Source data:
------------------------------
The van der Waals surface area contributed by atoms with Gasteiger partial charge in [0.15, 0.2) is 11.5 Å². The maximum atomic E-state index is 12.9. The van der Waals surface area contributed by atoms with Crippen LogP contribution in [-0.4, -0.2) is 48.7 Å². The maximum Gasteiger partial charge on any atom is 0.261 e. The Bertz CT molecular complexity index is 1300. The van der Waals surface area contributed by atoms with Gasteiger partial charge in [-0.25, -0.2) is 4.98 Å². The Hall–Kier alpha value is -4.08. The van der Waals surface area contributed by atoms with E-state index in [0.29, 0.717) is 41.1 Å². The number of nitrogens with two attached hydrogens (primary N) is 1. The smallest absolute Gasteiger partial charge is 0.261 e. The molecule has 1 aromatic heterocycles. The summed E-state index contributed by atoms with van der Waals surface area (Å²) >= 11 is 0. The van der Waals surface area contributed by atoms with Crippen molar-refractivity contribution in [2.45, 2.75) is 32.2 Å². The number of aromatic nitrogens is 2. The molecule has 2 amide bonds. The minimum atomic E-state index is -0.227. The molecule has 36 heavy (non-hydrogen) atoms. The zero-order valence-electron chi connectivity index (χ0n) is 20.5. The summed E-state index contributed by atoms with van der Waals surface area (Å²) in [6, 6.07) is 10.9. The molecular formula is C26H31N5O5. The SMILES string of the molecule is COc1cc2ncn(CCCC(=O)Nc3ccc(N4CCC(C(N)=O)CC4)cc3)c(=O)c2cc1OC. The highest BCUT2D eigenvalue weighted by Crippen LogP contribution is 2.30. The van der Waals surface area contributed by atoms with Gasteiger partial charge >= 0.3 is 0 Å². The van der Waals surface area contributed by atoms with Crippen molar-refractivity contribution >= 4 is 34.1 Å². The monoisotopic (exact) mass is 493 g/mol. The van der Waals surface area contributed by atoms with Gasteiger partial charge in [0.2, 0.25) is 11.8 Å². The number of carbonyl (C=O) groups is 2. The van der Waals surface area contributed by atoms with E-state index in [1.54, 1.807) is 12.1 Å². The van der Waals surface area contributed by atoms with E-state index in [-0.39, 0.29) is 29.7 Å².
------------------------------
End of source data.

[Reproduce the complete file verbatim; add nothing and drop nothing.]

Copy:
The van der Waals surface area contributed by atoms with Gasteiger partial charge in [0.15, 0.2) is 11.5 Å². The maximum atomic E-state index is 12.9. The van der Waals surface area contributed by atoms with Crippen LogP contribution in [-0.4, -0.2) is 48.7 Å². The maximum Gasteiger partial charge on any atom is 0.261 e. The Bertz CT molecular complexity index is 1300. The van der Waals surface area contributed by atoms with Gasteiger partial charge in [-0.25, -0.2) is 4.98 Å². The Hall–Kier alpha value is -4.08. The van der Waals surface area contributed by atoms with E-state index in [0.29, 0.717) is 41.1 Å². The number of nitrogens with two attached hydrogens (primary N) is 1. The smallest absolute Gasteiger partial charge is 0.261 e. The molecule has 1 aromatic heterocycles. The summed E-state index contributed by atoms with van der Waals surface area (Å²) >= 11 is 0. The van der Waals surface area contributed by atoms with Crippen molar-refractivity contribution in [2.45, 2.75) is 32.2 Å². The number of aromatic nitrogens is 2. The molecule has 2 amide bonds. The minimum atomic E-state index is -0.227. The molecule has 36 heavy (non-hydrogen) atoms. The zero-order valence-electron chi connectivity index (χ0n) is 20.5. The summed E-state index contributed by atoms with van der Waals surface area (Å²) in [6, 6.07) is 10.9. The molecular formula is C26H31N5O5. The SMILES string of the molecule is COc1cc2ncn(CCCC(=O)Nc3ccc(N4CCC(C(N)=O)CC4)cc3)c(=O)c2cc1OC. The highest BCUT2D eigenvalue weighted by Crippen LogP contribution is 2.30. The van der Waals surface area contributed by atoms with Gasteiger partial charge >= 0.3 is 0 Å². The van der Waals surface area contributed by atoms with Crippen molar-refractivity contribution >= 4 is 34.1 Å². The monoisotopic (exact) mass is 493 g/mol. The van der Waals surface area contributed by atoms with Gasteiger partial charge in [0.2, 0.25) is 11.8 Å². The number of carbonyl (C=O) groups is 2. The van der Waals surface area contributed by atoms with E-state index in [1.54, 1.807) is 12.1 Å². The van der Waals surface area contributed by atoms with E-state index in [-0.39, 0.29) is 29.7 Å².